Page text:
On nights when we're otherwise disposed and/or watching another sporting event taking place at the same time as a baseball game we have particular interest in (personal, professional, or otherwise), we like to watch the MLB.com Condensed Game recap of individual games. If you don't know who won going in, it can be a surprisingly tense experience, the dramas and mini-operas crammed together into a fifteen-minute package. This morning, we did that with last night's Mets-Nationals game. We had no idea who won but plugged it into the Condensed Game to check it out. That game was way, way too crazy for nineteen minutes, 25 seconds.
The Mets ended up losing 7–6 in twelve innings, in one of those games in which you sorta feel someone should have stopped it after 11 and said, "All right, you both lose." Both teams blew multiple leads and made an assortment of errors, mental and otherwise, and neither deserved to end up in first place at the end of the night, which, thanks to the Braves' win over Miami earlier in the night, was what ended up being at stake. Actually, you could probably just start watching in the eighth inning, when the Mets took a 4–3 lead on a two-run "triple" by Andres Torres, which led to all sorts of madness.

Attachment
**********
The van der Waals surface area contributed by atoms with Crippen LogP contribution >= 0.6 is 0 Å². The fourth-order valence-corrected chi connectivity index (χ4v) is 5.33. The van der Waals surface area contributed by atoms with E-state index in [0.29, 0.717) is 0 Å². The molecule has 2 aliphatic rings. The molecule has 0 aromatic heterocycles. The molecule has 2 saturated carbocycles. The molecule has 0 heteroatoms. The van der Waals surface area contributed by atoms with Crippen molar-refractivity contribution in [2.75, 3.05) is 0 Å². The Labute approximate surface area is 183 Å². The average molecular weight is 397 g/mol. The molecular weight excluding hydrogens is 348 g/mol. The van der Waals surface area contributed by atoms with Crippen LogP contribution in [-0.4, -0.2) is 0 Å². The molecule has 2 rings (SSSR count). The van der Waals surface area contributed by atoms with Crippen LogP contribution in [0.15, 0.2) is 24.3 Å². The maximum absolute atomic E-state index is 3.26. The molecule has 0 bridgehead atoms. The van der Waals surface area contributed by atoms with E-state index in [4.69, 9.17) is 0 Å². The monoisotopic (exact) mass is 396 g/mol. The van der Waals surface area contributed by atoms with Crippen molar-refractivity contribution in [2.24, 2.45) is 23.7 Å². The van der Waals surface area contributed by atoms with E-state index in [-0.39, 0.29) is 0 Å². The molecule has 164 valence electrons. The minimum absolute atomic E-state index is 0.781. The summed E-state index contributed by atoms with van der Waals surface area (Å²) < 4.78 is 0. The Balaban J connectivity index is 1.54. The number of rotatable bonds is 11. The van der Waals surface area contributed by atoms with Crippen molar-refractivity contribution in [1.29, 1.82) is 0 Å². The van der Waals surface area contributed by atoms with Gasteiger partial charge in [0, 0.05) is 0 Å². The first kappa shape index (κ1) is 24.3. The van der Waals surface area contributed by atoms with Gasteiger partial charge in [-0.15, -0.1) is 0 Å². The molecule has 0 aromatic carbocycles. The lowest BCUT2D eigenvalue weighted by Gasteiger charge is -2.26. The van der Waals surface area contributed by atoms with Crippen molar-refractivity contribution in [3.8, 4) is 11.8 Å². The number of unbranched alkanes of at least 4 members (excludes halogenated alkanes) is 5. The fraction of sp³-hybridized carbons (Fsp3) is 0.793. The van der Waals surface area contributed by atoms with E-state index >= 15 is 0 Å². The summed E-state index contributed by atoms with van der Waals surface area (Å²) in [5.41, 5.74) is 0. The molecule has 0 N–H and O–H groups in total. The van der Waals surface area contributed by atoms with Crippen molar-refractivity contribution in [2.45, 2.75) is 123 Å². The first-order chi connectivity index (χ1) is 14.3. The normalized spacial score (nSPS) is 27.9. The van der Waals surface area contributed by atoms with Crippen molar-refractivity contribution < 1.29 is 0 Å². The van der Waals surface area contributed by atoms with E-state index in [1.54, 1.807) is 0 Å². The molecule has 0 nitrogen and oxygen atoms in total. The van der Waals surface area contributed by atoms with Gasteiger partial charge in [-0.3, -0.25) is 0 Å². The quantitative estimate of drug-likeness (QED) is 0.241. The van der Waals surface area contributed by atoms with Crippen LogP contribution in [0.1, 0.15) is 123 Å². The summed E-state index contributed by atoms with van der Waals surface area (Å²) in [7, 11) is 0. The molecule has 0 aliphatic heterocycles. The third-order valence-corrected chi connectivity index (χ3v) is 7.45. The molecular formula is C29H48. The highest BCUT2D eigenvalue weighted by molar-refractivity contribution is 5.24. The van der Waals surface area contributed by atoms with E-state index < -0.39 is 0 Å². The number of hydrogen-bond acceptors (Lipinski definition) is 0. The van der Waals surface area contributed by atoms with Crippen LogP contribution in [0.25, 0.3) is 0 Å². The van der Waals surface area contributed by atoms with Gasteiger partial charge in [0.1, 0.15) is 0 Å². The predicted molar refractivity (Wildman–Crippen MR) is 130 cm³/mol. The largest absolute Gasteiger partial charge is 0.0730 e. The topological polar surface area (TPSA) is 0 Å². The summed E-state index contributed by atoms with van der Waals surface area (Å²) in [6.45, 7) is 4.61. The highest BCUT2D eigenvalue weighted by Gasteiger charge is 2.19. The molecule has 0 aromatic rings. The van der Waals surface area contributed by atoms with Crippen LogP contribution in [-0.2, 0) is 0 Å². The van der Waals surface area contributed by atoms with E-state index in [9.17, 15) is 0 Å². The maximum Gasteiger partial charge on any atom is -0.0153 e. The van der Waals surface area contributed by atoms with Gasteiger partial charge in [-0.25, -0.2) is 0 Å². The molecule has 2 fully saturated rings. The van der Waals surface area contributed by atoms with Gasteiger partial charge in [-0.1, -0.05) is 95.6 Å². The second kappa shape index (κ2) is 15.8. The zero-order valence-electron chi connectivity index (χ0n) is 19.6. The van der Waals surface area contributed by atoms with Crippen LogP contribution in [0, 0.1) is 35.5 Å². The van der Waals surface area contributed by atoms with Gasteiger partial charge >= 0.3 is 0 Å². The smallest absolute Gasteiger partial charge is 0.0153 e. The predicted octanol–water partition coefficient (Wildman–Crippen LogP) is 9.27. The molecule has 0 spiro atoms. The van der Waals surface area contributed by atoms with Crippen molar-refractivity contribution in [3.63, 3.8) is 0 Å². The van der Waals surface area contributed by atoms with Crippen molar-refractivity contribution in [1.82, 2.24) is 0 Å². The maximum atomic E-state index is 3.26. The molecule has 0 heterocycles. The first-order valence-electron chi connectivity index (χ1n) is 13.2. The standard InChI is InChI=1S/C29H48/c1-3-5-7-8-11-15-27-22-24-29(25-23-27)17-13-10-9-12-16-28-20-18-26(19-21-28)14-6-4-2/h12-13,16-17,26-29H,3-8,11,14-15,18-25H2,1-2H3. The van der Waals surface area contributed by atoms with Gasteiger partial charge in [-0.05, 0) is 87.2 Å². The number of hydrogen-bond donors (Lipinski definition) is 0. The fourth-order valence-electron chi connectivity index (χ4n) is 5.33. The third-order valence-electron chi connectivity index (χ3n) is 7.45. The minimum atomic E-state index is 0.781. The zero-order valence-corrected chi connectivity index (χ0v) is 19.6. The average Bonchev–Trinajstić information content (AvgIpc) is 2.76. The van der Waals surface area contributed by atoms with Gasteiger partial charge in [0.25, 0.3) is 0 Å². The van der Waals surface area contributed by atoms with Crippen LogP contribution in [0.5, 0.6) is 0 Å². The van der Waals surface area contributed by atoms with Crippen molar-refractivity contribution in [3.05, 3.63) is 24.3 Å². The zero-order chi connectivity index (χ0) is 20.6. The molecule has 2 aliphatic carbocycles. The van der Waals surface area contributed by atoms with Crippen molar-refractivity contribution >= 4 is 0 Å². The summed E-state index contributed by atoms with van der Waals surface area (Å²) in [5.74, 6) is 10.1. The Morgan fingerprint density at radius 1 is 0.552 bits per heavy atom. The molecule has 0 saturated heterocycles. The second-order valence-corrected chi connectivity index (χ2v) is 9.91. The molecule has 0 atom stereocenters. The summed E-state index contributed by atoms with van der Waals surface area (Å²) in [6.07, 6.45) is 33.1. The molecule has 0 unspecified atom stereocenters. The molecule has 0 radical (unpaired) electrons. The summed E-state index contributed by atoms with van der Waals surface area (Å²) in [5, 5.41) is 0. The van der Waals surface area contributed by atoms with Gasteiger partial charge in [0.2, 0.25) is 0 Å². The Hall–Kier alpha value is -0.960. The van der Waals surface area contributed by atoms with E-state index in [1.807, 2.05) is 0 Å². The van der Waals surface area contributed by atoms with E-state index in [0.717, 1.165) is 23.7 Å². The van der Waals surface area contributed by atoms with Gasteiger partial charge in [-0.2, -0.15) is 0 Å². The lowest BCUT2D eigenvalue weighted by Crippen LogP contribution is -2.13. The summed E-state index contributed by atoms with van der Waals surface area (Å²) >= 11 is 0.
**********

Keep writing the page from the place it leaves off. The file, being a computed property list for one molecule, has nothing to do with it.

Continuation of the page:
The craziest — and most infuriating — for Mets fans was yet another bullpen headache, when Elvin Ramirez walked Nationals reliever Ross Detwiler in the bottom of the twelfth. That was ultimately the precursor for a Bryce Harper walk-off single, his first big hero moment in a career that one senses is going to get him booed in Flushing many, many times. But we can't cover it all; it was a vintage You Can't Predict Baseball night.
And, unfortunately for Mets fans, it ended with a second loss in a row, one that puts the Mets a game-and-a-half out of first place rather than a half-game up. It also makes it that less likely that we'll have a first-place faceoff in the Subway Series this weekend. Though the Mets still have two more with the Nats, and there's still time. As much as it might not seem so, after watching that whole Condensed Game recap (and we have no idea how all of you handled it in real time), last night only counted as one loss. Bet Mets fans still remember it in September, though.